Illegal Arab building in Silwan, Jerusalem
Illegal Arab building in Silwan, Jerusalem Flash 90

Arab residents of eastern Jerusalem petitioned the Supreme Court on Sunday to reverse a lower court decision affirming the rights of Jewish owners over property in the Silwan neighborhood of the capital.

In the late 1800s, Jewish immigrants from Yemen were settled on land in the old Shiloach (Silwan) area of Jerusalem, near the Old City. The land was purchased on their behalf by Jewish donors, managed by the Benvenisti Trust.

During the 1948 War of Independence, the Jordanian Arab Legion expelled the Jewish residents of eastern Jerusalem, including the families living on property owned by the Benvenisti Trust.

Since the 1980s, the Ateret Cohanim organization has sought to redeem property in and around the Old City, including real estate owned by Jews but occupied by Arabs following the 1948 war.

While Ateret Cohanim has managed to recover some of the property taken from Jewish residents in 1948, lengthy legal battles have hampered efforts to redeem homes owned by the Benvenisti Trust.

One section of Silwan (Shiloach), known as the Batan al-Hawa area, was owned by the trust, which through Ateret Cohanim sought to remove Arab squatters from its properties.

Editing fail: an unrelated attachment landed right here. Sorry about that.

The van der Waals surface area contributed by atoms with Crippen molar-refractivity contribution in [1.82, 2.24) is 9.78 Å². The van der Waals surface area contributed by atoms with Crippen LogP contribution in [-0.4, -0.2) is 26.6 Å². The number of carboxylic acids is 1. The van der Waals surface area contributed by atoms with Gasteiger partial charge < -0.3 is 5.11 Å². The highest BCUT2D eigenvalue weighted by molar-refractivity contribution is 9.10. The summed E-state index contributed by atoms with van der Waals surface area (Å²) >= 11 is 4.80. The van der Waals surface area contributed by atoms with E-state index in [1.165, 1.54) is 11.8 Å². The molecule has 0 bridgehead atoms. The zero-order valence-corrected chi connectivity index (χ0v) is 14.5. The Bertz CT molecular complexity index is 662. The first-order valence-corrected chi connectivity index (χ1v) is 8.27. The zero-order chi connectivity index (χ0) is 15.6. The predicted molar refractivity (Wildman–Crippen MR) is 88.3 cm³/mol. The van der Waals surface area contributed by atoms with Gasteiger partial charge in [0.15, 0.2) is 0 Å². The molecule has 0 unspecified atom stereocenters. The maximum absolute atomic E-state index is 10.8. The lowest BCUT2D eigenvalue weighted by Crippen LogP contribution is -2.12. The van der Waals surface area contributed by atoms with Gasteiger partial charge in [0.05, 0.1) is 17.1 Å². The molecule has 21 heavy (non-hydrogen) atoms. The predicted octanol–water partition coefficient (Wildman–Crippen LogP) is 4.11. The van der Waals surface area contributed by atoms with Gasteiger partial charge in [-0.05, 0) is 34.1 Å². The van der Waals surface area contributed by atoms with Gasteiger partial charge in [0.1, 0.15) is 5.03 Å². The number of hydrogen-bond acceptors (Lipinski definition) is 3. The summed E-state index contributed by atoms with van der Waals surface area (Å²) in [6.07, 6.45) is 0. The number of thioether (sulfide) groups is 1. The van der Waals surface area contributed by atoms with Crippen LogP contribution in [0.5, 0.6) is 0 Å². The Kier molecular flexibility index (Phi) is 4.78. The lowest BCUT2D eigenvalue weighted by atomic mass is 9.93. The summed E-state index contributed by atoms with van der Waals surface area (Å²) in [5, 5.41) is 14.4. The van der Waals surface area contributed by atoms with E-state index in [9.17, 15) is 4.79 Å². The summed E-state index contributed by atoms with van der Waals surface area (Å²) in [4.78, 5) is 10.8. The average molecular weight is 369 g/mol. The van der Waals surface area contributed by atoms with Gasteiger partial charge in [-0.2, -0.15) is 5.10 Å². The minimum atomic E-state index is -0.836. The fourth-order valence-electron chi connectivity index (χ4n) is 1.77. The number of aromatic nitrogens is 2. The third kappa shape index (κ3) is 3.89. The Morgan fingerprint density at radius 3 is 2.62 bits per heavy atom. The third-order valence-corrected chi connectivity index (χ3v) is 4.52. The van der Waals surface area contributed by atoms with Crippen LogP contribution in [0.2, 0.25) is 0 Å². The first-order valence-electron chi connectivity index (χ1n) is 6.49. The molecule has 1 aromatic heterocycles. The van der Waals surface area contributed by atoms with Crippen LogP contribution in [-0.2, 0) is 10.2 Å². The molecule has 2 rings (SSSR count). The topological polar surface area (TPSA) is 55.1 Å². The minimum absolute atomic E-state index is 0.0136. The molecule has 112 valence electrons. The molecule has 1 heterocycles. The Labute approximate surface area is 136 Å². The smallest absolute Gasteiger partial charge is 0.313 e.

A decision by the Justice Ministry sixteen years ago affirmed the Benvenisti Trust’s ownership of the property, which was released to Ateret Cohanim. Despite appeals by the squatters, lower court rulings have upheld the Justice Ministry’s decision.

Nevertheless, 104 squatters from Batan al-Hawa, representing roughly 70 different families living in the area, filed an appeal to the Supreme Court, with a hearing slated on Sunday.

The residents have called on the court to reverse the lower courts’ decisions and reject the Justice Ministry’s affirmation of the Benvenisti Trust’s ownership of Batan al-Hawa.

Despite the trust’s purchase of the land more than a century ago, the squatters have demanded they be awarded ownership of the property, arguing that the initial land purchase only provided the trust with the right to build on the land – not full ownership.